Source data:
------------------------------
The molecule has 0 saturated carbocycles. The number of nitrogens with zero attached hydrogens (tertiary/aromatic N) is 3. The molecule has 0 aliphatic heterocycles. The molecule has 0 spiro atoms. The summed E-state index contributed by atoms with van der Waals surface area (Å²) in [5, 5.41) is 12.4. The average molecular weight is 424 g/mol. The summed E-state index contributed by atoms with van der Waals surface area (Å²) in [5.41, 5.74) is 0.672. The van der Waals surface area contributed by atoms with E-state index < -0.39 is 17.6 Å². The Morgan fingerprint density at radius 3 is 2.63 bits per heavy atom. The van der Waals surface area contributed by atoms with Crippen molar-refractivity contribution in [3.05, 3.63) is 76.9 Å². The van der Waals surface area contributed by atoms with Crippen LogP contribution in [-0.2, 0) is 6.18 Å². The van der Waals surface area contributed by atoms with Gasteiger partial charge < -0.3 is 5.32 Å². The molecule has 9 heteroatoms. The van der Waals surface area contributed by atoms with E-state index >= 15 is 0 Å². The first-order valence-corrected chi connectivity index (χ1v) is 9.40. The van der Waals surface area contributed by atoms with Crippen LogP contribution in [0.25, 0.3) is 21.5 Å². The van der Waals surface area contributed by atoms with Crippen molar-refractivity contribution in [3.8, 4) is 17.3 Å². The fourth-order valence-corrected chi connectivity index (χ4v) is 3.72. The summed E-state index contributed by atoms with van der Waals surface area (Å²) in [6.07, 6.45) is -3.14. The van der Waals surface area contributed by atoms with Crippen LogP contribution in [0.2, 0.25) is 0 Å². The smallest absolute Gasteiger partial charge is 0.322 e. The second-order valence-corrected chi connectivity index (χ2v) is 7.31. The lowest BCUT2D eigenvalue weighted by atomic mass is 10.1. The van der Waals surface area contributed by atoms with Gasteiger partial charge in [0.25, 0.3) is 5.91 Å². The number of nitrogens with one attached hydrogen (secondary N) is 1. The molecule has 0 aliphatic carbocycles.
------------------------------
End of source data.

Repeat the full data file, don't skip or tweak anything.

The molecule has 0 saturated carbocycles. The number of nitrogens with zero attached hydrogens (tertiary/aromatic N) is 3. The molecule has 0 aliphatic heterocycles. The molecule has 0 spiro atoms. The summed E-state index contributed by atoms with van der Waals surface area (Å²) in [5, 5.41) is 12.4. The average molecular weight is 424 g/mol. The summed E-state index contributed by atoms with van der Waals surface area (Å²) in [5.41, 5.74) is 0.672. The van der Waals surface area contributed by atoms with E-state index < -0.39 is 17.6 Å². The Morgan fingerprint density at radius 3 is 2.63 bits per heavy atom. The van der Waals surface area contributed by atoms with Crippen molar-refractivity contribution in [3.05, 3.63) is 76.9 Å². The van der Waals surface area contributed by atoms with Crippen LogP contribution in [-0.2, 0) is 6.18 Å². The van der Waals surface area contributed by atoms with Gasteiger partial charge < -0.3 is 5.32 Å². The molecule has 9 heteroatoms. The van der Waals surface area contributed by atoms with E-state index >= 15 is 0 Å². The first-order valence-corrected chi connectivity index (χ1v) is 9.40. The van der Waals surface area contributed by atoms with Crippen LogP contribution in [0.25, 0.3) is 21.5 Å². The van der Waals surface area contributed by atoms with Crippen molar-refractivity contribution in [3.8, 4) is 17.3 Å². The fourth-order valence-corrected chi connectivity index (χ4v) is 3.72. The summed E-state index contributed by atoms with van der Waals surface area (Å²) in [6.07, 6.45) is -3.14. The van der Waals surface area contributed by atoms with Crippen LogP contribution in [0.2, 0.25) is 0 Å². The smallest absolute Gasteiger partial charge is 0.322 e. The second-order valence-corrected chi connectivity index (χ2v) is 7.31. The lowest BCUT2D eigenvalue weighted by atomic mass is 10.1. The van der Waals surface area contributed by atoms with Gasteiger partial charge in [0.25, 0.3) is 5.91 Å². The number of nitrogens with one attached hydrogen (secondary N) is 1. The molecule has 0 aliphatic carbocycles.